And God is the thing that Silly Con Valley denies when it places itself above the judgement of the market, above the dictates of the law and above the obligations of humanity. The notion that you are so big that you can no longer be expected to take responsibility for yourself? Above God. The idea that your company’s value should not be measured by what the open market will pay for it or the collective value of its goods and services? Above God. The belief that the state and federal governments and their duly elected representatives have no jurisdiction to question or regulate you? Above God. 

Irony of ironies, it’s the belief system of the modern GOP. Man was created in the image of God, and the GOP has returned the favor by creating God in their own image: as the ultimate dominion over other people. It’s a doctrine of selfishness, of celebrating ignorance and stupidity, of “I don’t know, I don’t want to know and I don’t have to know.” And as such it is a torpedo shot at the entire value system of my upbringing. And framed thus, it extends well beyond the Republican Party. It’s the belief system of venture capital in this country. It’s the belief system of every big-media Status Quo Warrior who is outraged that their opinions are not above reproach or question by mere Muggles.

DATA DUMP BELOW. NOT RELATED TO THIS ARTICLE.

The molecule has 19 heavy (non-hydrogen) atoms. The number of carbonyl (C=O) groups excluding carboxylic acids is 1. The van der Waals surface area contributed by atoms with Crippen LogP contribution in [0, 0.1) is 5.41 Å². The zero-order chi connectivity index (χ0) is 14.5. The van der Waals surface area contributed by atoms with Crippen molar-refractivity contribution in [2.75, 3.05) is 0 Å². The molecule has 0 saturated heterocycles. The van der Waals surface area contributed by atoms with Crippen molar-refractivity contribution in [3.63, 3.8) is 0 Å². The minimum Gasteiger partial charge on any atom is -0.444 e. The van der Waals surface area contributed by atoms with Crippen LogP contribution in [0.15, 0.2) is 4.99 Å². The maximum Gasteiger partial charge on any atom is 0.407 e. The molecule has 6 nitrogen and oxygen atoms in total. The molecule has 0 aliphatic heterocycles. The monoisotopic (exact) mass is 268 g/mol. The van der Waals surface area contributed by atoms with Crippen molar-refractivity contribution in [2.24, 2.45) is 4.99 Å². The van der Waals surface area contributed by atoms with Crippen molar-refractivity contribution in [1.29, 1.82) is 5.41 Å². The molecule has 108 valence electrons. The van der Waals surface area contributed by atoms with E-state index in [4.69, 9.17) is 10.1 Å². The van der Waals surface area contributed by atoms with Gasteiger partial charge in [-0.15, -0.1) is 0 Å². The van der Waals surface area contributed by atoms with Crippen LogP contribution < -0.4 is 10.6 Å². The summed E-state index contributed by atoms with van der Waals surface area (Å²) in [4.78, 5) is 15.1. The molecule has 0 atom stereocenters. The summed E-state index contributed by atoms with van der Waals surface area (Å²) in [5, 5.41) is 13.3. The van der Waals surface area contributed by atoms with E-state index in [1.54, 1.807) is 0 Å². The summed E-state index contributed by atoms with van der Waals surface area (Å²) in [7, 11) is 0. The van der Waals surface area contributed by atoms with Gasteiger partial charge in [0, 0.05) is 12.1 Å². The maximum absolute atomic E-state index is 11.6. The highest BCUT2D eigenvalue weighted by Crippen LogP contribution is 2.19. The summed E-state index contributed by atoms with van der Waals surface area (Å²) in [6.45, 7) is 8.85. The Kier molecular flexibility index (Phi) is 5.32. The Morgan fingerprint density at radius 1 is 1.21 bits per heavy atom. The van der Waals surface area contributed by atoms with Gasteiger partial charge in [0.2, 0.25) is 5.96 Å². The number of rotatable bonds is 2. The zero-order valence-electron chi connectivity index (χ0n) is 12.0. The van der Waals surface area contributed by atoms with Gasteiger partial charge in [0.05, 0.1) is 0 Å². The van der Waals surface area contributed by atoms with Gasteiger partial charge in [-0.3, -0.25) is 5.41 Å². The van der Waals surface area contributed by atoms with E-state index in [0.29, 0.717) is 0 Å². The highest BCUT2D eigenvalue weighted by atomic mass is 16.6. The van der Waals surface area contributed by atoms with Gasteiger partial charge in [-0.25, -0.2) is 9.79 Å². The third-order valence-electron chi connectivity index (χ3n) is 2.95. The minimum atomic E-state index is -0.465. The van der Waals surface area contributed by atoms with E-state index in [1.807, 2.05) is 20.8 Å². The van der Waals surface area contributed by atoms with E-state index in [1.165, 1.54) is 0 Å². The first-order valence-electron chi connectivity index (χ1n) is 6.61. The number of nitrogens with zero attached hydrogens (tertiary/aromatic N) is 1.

It’s often said of the Golden Rule that it exists in most every religious system in some form or another. I generally prefer to express it as “do you KNOW there’s other people” but it might be more accurate to phrase it as “does it matter to you at all that there are other people.” When you see this administration running roughshod over the norms of a functional democracy, over the precedents of our electoral system, over the very idea that they are subject to the judgement of any electorate other than handpicked supporters or that there are any consequences to their actions, what they announce in full voice is “there is no God.”

And when we let them do it – when we let them promulgate utter bullshit, when we let them deceive without question and lie without consequence, when we say we shouldn’t be the arbiters of truth and that the free market should decide questions of fact and that reality is open to interpretation – we say there is no God. At some level, God is the idea that there is an actual difference between right and wrong, even if we don’t always have a clear view of what it is. God isn’t the right, God is the difference. The distinction. The notion that you cannot just believe what you want unchecked by things that are demonstrably true. God is there when you claim not to believe in gravity, and step off the Empire State Building only to find that gravity very much believes in you.

God, in short, is in the idea that there is such a thing as “what we owe to each other”, in TM Scanlon’s famous formulation. The Enemy is in the reply “nothing.” And the Enemy is alive and well in America, and in 2020 must be fought. And if I am to be just one finger on the hand of this God, I only ask that it be the middle one.

30 years ago today

Not hard to see the Iraqi invasion of Kuwait as the precipitating event of our modern world. Without that, there is no 9/11, and no groundwork for Trump. The evolution of cable news, the deification of the military in American culture, the cauldron that is the modern Middle East… all from one land grab.